It's been nearly 18 months since NASA's Wide-field Infrared Survey Explorer (WISE) ran out of the frozen hydrogen that kept its detectors cold. But by then the spacecraft had completed its intended mission: to survey the celestial sphere at four thermal-infrared wavelengths with more detail than ever before.

WISE's all-sky map

A mosaic of the entire sky, as observed by NASA's Wide-field Infrared Survey Explorer. The plane of the Milky Way glows with whorls of warm dust and other sources, with the galactic center in the middle. Here blue is used to show emission at 3.4 microns, while green and red show energy from dust at 12 and 22 microns, respectively. Click on the image for a larger view, and click here for the full-resolution version. Click here for a labeled version of the map.


On March 14th, the mission team delivered the goods. The spacecraft's all-sky map, totaling some 18,000 images in all, has yielded a catalog of more than 560 million individual objects divided roughly between stars and galaxies. Included as well are thousands of the Milky Way's diffuse nebulae and more than 150,00 objects (mostly asteroids) in our solar system. Mission scientists had already released observations covering half of the sky last April.

This mission has been a huge success, and with a total cost of $320 million, it's a bargain when compared to, say, the $8 billion projected for the forthcoming James Webb Space Telescope. I've been trying trying to come up with some catchy phrase that plays off the spacecraft's acronym in this regard — how about "NASA's WISE Investment Pays Big Dividends"?

Seriously, astronomers will be capitalizing on these rich data for many years. The spacecraft's four infrared detectors, centered on 3, 5, 12 and 22 microns in wavelength, detect energy from cosmic sources too cold to glow in visible light. These typically range in temperature from about –320°F to 1,300°F( –200°C to 700°C). For example, WISE recorded a class of ultracool stars, known as type Y, that astronomers had first glimpsed a few years ago. The deep-infrared view can also look through dust clouds that appear hopelessly opaque in visible light.

WISE readies for launch

NASA's Wide-field Infrared Survey Explorer, or WISE, awaits launch in late 2009. The large round-ended pod at top is the cryogenically cooled enclosure for the craft's telescope and infrared detectors.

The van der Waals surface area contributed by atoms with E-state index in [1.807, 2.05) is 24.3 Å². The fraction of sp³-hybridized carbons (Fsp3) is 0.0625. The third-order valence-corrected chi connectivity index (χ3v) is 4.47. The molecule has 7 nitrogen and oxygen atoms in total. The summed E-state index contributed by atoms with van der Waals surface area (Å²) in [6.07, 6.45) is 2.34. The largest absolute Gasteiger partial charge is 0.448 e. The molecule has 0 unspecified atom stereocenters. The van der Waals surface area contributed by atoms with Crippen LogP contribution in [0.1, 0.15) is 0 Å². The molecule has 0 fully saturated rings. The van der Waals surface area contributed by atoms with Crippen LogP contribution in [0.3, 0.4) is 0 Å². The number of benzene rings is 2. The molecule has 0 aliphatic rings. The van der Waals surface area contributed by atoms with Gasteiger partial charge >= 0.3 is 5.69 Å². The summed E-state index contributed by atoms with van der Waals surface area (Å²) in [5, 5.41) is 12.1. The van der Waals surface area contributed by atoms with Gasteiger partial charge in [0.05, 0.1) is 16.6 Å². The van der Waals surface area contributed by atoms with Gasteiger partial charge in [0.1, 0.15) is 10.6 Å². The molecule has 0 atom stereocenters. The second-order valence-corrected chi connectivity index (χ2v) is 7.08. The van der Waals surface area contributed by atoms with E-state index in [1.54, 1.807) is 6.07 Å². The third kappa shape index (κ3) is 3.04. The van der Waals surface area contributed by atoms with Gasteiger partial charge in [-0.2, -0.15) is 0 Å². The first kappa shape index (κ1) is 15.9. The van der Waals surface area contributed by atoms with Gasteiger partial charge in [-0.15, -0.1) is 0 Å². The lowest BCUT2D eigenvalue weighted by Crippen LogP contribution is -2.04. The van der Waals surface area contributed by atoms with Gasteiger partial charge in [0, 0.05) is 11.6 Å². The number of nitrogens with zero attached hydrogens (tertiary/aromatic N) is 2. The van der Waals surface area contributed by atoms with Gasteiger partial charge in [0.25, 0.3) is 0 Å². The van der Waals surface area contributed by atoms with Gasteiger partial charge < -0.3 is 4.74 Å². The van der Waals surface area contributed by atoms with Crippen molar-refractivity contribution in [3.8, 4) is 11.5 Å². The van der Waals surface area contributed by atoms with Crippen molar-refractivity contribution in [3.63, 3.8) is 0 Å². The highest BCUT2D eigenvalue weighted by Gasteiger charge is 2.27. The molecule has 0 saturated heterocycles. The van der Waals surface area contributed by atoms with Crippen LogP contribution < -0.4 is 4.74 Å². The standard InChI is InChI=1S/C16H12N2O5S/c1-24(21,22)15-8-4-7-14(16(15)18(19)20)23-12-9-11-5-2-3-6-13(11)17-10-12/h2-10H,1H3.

NASA / VAFC / Moore

Looking something like R2D2 on steroids, the ¾-ton spacecraft has a 16-inch (40-cm telescope) that delivered a 47-arcsecond-wide field and 6-arcsecond resolution. WISE was launched on December 14, 2009, into a polar orbit 325 miles (525 km) high. The cryogenic coolant for its optics started bleeding off right away, so there was no time to lose: "first light" came three weeks after launch.

By late September 2010, all the hydrogen was gone. The spacecraft quickly warmed up, effectively blinding the two longest-wavelength detectors. But useful observations could still be made at 3 and 5 microns. When an advisory team of astronomers recommended against continuing the mission this way, NASA's solar-system division picked up WISE's option and used it to sweep the sky for asteroids in near-Earth orbits. During this second-chance mission, dubbed NEOWISE, the spacecraft found that the Earth-crossers aren't nearly as plentiful as some estimates had indicated.

Although WISE will be credited with numerous discoveries (a nice gallery of its infrared portraits is here), its long-term value is providing astronomers with a wish list of objects deserving detailed follow-up with targeted observations by NASA's Spitzer Space Telescope and the European Space Agency's Herschel observatory.

It was a sad day in February 2011 when principal scientist Ned Wright and his team switched off WISE's transmitter. But they no doubt take pride in knowing that their spacecraft accomplished what they'd designed it to do — and then some.


Image of Roger


March 23, 2012 at 10:06 pm

Since the cost seems so much less than alternatives, maybe another, similar cheapo mission could reveal some useful data for science. What if the 12 and 22 micron wavelengths were seen: we don't know what's there!

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Image of Anthony Barreiro

Anthony Barreiro

March 24, 2012 at 7:18 pm

Roger -- WISE completed a survey of the full sky in all four wavelengths before running out of coolant.

But I agree that we should launch as many relatively inexpensive space telescopes as possible. Human missions are much too costly and dangerous and they don't really do better science than a well-engineered robot. I grew up during the Apollo missions, and for sentimental reasons I would love to see video of humans on the Moon and Mars, but rationally it's just not worth it.

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Image of Anthony Barreiro

Anthony Barreiro

March 24, 2012 at 7:35 pm

The full resolution version and annotated version of this image took a few minutes to download over a DSL connection, but they're worth it! It's cool to see an infrared atlas of things I've seen through my little telescope from the backyard.

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